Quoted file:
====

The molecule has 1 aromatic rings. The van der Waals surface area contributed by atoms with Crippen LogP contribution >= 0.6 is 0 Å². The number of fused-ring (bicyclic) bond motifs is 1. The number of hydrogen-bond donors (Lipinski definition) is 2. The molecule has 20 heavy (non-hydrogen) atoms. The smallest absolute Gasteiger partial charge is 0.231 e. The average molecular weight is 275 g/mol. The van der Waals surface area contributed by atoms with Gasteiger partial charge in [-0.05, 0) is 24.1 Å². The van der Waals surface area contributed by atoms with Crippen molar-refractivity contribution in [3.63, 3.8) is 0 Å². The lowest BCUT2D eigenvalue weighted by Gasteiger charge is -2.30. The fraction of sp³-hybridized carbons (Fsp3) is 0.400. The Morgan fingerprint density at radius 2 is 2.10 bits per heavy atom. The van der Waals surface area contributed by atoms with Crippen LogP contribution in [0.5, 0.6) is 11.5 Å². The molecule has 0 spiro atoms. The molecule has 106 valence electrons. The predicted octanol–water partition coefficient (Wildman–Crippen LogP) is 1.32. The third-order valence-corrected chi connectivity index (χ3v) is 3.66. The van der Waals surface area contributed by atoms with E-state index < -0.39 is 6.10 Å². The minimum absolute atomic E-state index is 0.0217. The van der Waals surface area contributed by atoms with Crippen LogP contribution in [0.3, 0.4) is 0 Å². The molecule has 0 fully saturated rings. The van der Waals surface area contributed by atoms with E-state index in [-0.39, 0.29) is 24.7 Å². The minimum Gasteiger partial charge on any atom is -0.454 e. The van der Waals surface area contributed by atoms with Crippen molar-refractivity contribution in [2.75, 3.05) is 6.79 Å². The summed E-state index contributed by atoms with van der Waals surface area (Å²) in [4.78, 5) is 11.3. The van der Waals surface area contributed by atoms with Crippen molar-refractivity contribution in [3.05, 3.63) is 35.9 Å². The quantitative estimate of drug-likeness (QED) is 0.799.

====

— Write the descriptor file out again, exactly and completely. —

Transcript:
The molecule has 1 aromatic rings. The van der Waals surface area contributed by atoms with Crippen LogP contribution >= 0.6 is 0 Å². The number of fused-ring (bicyclic) bond motifs is 1. The number of hydrogen-bond donors (Lipinski definition) is 2. The molecule has 20 heavy (non-hydrogen) atoms. The smallest absolute Gasteiger partial charge is 0.231 e. The average molecular weight is 275 g/mol. The van der Waals surface area contributed by atoms with Gasteiger partial charge in [-0.05, 0) is 24.1 Å². The van der Waals surface area contributed by atoms with Crippen molar-refractivity contribution in [3.63, 3.8) is 0 Å². The lowest BCUT2D eigenvalue weighted by Gasteiger charge is -2.30. The fraction of sp³-hybridized carbons (Fsp3) is 0.400. The Morgan fingerprint density at radius 2 is 2.10 bits per heavy atom. The van der Waals surface area contributed by atoms with Crippen LogP contribution in [0.5, 0.6) is 11.5 Å². The molecule has 0 spiro atoms. The molecule has 106 valence electrons. The predicted octanol–water partition coefficient (Wildman–Crippen LogP) is 1.32. The third-order valence-corrected chi connectivity index (χ3v) is 3.66. The van der Waals surface area contributed by atoms with E-state index < -0.39 is 6.10 Å². The minimum absolute atomic E-state index is 0.0217. The van der Waals surface area contributed by atoms with Crippen LogP contribution in [0.3, 0.4) is 0 Å². The molecule has 0 fully saturated rings. The van der Waals surface area contributed by atoms with E-state index in [-0.39, 0.29) is 24.7 Å². The minimum Gasteiger partial charge on any atom is -0.454 e. The van der Waals surface area contributed by atoms with Crippen molar-refractivity contribution in [2.75, 3.05) is 6.79 Å². The summed E-state index contributed by atoms with van der Waals surface area (Å²) in [4.78, 5) is 11.3. The van der Waals surface area contributed by atoms with Crippen molar-refractivity contribution in [3.05, 3.63) is 35.9 Å². The quantitative estimate of drug-likeness (QED) is 0.799.